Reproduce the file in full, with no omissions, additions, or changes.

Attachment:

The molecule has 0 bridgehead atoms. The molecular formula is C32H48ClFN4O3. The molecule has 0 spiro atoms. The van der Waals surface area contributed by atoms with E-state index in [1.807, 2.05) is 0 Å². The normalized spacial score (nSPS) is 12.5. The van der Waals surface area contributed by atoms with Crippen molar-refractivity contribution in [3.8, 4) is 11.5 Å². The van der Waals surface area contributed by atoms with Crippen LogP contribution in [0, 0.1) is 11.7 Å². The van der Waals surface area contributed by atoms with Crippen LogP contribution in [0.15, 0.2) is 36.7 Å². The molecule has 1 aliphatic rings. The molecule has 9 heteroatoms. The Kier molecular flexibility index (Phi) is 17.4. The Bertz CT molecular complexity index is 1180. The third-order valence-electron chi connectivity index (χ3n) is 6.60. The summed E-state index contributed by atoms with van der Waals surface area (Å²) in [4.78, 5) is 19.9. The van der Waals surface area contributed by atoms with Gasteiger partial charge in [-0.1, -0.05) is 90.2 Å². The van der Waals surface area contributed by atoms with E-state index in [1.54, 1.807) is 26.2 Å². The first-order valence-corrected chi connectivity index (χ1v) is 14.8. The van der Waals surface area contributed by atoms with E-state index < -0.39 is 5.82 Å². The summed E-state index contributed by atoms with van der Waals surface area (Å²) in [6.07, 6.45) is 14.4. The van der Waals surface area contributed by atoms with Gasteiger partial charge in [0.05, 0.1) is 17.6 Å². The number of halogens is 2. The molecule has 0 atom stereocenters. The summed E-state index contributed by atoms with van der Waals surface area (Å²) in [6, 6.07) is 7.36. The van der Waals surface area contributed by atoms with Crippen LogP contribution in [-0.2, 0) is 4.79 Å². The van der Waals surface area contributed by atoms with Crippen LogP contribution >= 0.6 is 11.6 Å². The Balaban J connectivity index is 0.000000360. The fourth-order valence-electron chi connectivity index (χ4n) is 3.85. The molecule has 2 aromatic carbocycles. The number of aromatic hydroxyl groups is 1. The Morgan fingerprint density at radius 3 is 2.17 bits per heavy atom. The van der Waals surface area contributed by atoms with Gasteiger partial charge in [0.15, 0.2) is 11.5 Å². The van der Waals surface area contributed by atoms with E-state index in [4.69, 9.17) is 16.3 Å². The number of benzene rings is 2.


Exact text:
The molecule has 0 bridgehead atoms. The molecular formula is C32H48ClFN4O3. The molecule has 0 spiro atoms. The van der Waals surface area contributed by atoms with E-state index in [1.807, 2.05) is 0 Å². The normalized spacial score (nSPS) is 12.5. The van der Waals surface area contributed by atoms with Crippen molar-refractivity contribution in [3.8, 4) is 11.5 Å². The van der Waals surface area contributed by atoms with Crippen LogP contribution in [0, 0.1) is 11.7 Å². The van der Waals surface area contributed by atoms with Crippen LogP contribution in [0.15, 0.2) is 36.7 Å². The molecule has 1 aliphatic rings. The molecule has 9 heteroatoms. The Kier molecular flexibility index (Phi) is 17.4. The Bertz CT molecular complexity index is 1180. The third-order valence-electron chi connectivity index (χ3n) is 6.60. The summed E-state index contributed by atoms with van der Waals surface area (Å²) in [4.78, 5) is 19.9. The van der Waals surface area contributed by atoms with Gasteiger partial charge in [-0.1, -0.05) is 90.2 Å². The van der Waals surface area contributed by atoms with E-state index in [1.54, 1.807) is 26.2 Å². The first-order valence-corrected chi connectivity index (χ1v) is 14.8. The van der Waals surface area contributed by atoms with E-state index < -0.39 is 5.82 Å². The summed E-state index contributed by atoms with van der Waals surface area (Å²) in [6.07, 6.45) is 14.4. The van der Waals surface area contributed by atoms with Gasteiger partial charge in [0.05, 0.1) is 17.6 Å². The number of halogens is 2. The molecule has 0 atom stereocenters. The summed E-state index contributed by atoms with van der Waals surface area (Å²) in [6, 6.07) is 7.36. The van der Waals surface area contributed by atoms with Crippen LogP contribution in [-0.2, 0) is 4.79 Å². The van der Waals surface area contributed by atoms with Crippen LogP contribution >= 0.6 is 11.6 Å². The Balaban J connectivity index is 0.000000360. The fourth-order valence-electron chi connectivity index (χ4n) is 3.85. The molecule has 2 aromatic carbocycles. The number of aromatic hydroxyl groups is 1. The Morgan fingerprint density at radius 3 is 2.17 bits per heavy atom. The van der Waals surface area contributed by atoms with Gasteiger partial charge in [0.15, 0.2) is 11.5 Å². The van der Waals surface area contributed by atoms with E-state index in [4.69, 9.17) is 16.3 Å². The number of benzene rings is 2.